Wärtsilä to build dual-fuel power plant for electric utility GPL

11 March 2020 (Last Updated March 11th, 2020 11:00)

Finnish technology group Wärtsilä has signed an engineering, procurement and construction (EPC) contract with electric utility Guyana Power and Light (GPL).

Wärtsilä to build dual-fuel power plant for electric utility GPL
The power plant will be equipped with five Wärtsilä 34DF dual-fuel engines. Credit: Wärtsilä.

Finnish technology group Wärtsilä has signed an engineering, procurement and construction (EPC) contract with electric utility Guyana Power and Light (GPL).

Under the contract, Wärtsilä will build a dual-fuel power plant with 46.5MW capacity.

The power plant will be constructed at the Garden of Eden generating complex in the Cooperative Republic of Guyana.

Wärtsilä Americas North energy business director Mikael Backman said: “Wärtsilä is pleased to support GPL in strengthening its grid reliability with this new and very efficient plant.

“We also share GPL’s vision in taking advantage of the benefits offered through the use of renewable energy, and this plant makes the addition of PV solar capacity to the GPL generation mix both possible and viable.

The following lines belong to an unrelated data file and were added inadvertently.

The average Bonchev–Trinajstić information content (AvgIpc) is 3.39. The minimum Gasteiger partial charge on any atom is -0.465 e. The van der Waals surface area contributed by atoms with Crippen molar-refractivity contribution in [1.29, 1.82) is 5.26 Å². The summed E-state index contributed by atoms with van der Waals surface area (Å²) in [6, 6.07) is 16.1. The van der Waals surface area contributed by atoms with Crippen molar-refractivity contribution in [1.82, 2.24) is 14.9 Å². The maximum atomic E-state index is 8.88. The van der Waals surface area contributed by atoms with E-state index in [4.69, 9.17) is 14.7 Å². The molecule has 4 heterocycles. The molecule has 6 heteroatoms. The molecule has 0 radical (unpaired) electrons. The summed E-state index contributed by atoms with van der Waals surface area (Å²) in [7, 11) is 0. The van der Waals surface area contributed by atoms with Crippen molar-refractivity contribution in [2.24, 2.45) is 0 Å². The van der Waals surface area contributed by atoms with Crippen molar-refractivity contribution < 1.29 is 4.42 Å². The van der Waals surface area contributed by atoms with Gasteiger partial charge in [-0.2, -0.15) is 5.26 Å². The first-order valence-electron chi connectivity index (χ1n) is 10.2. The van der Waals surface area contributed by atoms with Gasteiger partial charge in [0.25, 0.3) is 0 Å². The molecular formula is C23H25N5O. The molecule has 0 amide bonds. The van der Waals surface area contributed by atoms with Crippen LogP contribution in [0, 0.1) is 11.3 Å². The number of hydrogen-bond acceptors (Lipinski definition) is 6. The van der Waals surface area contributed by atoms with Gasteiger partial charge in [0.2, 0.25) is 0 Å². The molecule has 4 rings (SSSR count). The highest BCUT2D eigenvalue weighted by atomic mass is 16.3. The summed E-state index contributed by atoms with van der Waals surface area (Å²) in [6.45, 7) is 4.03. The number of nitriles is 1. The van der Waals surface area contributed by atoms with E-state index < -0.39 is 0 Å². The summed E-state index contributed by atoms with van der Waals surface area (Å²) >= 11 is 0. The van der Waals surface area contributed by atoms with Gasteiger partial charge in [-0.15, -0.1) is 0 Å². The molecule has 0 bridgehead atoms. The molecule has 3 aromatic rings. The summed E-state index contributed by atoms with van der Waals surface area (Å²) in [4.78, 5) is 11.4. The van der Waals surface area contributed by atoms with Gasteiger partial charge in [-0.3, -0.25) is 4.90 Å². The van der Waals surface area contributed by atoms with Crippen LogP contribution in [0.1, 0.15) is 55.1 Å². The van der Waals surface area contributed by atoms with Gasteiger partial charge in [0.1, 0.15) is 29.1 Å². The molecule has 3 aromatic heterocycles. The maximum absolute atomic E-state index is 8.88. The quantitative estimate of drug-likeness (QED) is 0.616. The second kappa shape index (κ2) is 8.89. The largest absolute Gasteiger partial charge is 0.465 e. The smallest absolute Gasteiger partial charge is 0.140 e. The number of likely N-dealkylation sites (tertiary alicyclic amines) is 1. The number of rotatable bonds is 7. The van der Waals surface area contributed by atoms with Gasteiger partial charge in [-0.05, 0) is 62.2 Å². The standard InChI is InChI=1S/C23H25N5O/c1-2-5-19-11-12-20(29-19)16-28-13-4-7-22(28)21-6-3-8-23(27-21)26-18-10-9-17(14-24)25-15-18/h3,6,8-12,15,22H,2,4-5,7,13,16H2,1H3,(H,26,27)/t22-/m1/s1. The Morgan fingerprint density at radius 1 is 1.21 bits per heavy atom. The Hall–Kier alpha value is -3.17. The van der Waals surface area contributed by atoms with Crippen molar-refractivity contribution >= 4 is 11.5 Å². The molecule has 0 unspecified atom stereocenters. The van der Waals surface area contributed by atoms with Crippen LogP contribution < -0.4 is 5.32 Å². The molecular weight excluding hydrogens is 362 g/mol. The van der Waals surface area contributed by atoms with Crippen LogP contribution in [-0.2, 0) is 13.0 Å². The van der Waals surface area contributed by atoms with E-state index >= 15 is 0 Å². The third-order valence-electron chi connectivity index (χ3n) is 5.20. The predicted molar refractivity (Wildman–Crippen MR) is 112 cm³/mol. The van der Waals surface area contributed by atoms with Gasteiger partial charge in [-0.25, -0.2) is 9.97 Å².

“We will bring our project management capabilities and technical expertise to complete this project on time, and we look forward to a successful completion.”

Additionally, Wärtsilä will integrate a 69kV sub-station within the existing Garden of Eden sub-station.

The power plant will be equipped with five Wärtsilä 34DF dual-fuel engines, which will operate on liquid fuel and natural gas. The Finnish company intends to deliver the power plant later this year.

Once completed, the power plant is expected to enhance Guyana’s electricity system and support future renewables integration into the grid.

Guyana Power & Light CEO Albert Gordon said: “Our electricity demand is expected to grow at a significant rate during the next two years, and this new power plant will be the first step in addressing this growth. It will also allow us to retire older and less efficient generating units, including several that now use expensive LFO.

“When this plant is completed, the additional generating capacity will result in improved system reliability and reduced fuel costs, which will translate into reduced tariff requirements and will support our plans for adding PV solar and wind-based power generation to our system.”